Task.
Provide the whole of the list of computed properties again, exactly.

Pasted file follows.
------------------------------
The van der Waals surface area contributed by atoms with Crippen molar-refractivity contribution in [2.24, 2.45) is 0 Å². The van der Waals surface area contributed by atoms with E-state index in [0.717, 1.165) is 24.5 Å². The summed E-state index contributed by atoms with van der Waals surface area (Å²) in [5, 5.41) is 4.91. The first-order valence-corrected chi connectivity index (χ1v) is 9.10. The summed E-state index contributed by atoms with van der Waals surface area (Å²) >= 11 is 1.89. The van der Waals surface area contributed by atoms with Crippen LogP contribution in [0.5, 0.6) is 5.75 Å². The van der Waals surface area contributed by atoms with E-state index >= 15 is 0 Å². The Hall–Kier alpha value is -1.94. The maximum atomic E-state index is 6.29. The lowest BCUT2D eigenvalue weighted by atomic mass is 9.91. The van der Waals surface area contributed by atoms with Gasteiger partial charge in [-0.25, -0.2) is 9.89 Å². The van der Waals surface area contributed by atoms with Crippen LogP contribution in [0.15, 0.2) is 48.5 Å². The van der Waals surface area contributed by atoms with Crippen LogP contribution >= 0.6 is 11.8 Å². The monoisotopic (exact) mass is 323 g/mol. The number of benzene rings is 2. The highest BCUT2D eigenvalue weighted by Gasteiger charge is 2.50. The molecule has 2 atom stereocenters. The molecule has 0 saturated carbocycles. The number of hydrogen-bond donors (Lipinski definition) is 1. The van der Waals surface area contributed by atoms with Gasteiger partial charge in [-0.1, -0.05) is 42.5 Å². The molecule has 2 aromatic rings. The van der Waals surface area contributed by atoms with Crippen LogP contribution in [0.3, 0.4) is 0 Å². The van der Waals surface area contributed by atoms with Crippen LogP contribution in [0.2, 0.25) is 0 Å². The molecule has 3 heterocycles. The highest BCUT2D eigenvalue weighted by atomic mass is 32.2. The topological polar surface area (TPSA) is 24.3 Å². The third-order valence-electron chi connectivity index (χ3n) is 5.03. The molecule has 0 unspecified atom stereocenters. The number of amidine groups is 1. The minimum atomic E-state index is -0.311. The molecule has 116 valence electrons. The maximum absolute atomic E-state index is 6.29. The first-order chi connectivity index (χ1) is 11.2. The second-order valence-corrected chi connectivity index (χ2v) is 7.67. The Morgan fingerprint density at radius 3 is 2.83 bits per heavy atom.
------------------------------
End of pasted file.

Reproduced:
The van der Waals surface area contributed by atoms with Crippen molar-refractivity contribution in [2.24, 2.45) is 0 Å². The van der Waals surface area contributed by atoms with E-state index in [0.717, 1.165) is 24.5 Å². The summed E-state index contributed by atoms with van der Waals surface area (Å²) in [5, 5.41) is 4.91. The first-order valence-corrected chi connectivity index (χ1v) is 9.10. The summed E-state index contributed by atoms with van der Waals surface area (Å²) >= 11 is 1.89. The van der Waals surface area contributed by atoms with Crippen LogP contribution in [0.5, 0.6) is 5.75 Å². The van der Waals surface area contributed by atoms with E-state index >= 15 is 0 Å². The Hall–Kier alpha value is -1.94. The maximum atomic E-state index is 6.29. The lowest BCUT2D eigenvalue weighted by atomic mass is 9.91. The van der Waals surface area contributed by atoms with Gasteiger partial charge in [-0.25, -0.2) is 9.89 Å². The van der Waals surface area contributed by atoms with Crippen LogP contribution in [0.15, 0.2) is 48.5 Å². The van der Waals surface area contributed by atoms with Crippen LogP contribution >= 0.6 is 11.8 Å². The monoisotopic (exact) mass is 323 g/mol. The number of benzene rings is 2. The highest BCUT2D eigenvalue weighted by Gasteiger charge is 2.50. The molecule has 2 atom stereocenters. The molecule has 0 saturated carbocycles. The number of hydrogen-bond donors (Lipinski definition) is 1. The van der Waals surface area contributed by atoms with Gasteiger partial charge in [-0.1, -0.05) is 42.5 Å². The molecule has 2 aromatic rings. The van der Waals surface area contributed by atoms with Crippen LogP contribution in [0.3, 0.4) is 0 Å². The van der Waals surface area contributed by atoms with Crippen LogP contribution in [0.2, 0.25) is 0 Å². The molecule has 3 heterocycles. The highest BCUT2D eigenvalue weighted by atomic mass is 32.2. The topological polar surface area (TPSA) is 24.3 Å². The third-order valence-electron chi connectivity index (χ3n) is 5.03. The molecule has 0 unspecified atom stereocenters. The number of amidine groups is 1. The minimum atomic E-state index is -0.311. The molecule has 116 valence electrons. The maximum absolute atomic E-state index is 6.29. The first-order chi connectivity index (χ1) is 11.2. The second-order valence-corrected chi connectivity index (χ2v) is 7.67. The Morgan fingerprint density at radius 3 is 2.83 bits per heavy atom.